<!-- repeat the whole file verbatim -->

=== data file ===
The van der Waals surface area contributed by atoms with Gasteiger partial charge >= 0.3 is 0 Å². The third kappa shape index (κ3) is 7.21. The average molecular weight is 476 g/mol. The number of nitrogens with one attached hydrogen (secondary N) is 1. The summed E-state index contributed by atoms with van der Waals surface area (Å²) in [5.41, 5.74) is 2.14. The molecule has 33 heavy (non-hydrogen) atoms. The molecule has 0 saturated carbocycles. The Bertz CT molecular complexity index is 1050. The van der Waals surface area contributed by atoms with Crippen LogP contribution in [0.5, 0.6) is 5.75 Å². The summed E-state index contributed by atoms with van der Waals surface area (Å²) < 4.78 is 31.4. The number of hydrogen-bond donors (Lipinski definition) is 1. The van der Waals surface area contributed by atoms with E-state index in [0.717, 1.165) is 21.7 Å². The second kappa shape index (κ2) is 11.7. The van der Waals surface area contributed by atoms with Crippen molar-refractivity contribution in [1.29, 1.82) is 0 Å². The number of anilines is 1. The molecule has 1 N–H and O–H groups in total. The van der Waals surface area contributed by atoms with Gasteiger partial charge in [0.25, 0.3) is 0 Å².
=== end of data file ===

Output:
The van der Waals surface area contributed by atoms with Gasteiger partial charge >= 0.3 is 0 Å². The third kappa shape index (κ3) is 7.21. The average molecular weight is 476 g/mol. The number of nitrogens with one attached hydrogen (secondary N) is 1. The summed E-state index contributed by atoms with van der Waals surface area (Å²) in [5.41, 5.74) is 2.14. The molecule has 33 heavy (non-hydrogen) atoms. The molecule has 0 saturated carbocycles. The Bertz CT molecular complexity index is 1050. The van der Waals surface area contributed by atoms with Crippen LogP contribution in [0.5, 0.6) is 5.75 Å². The summed E-state index contributed by atoms with van der Waals surface area (Å²) < 4.78 is 31.4. The number of hydrogen-bond donors (Lipinski definition) is 1. The van der Waals surface area contributed by atoms with E-state index in [0.717, 1.165) is 21.7 Å². The second kappa shape index (κ2) is 11.7. The van der Waals surface area contributed by atoms with Crippen molar-refractivity contribution in [1.29, 1.82) is 0 Å². The number of anilines is 1. The molecule has 1 N–H and O–H groups in total. The van der Waals surface area contributed by atoms with Gasteiger partial charge in [0.25, 0.3) is 0 Å².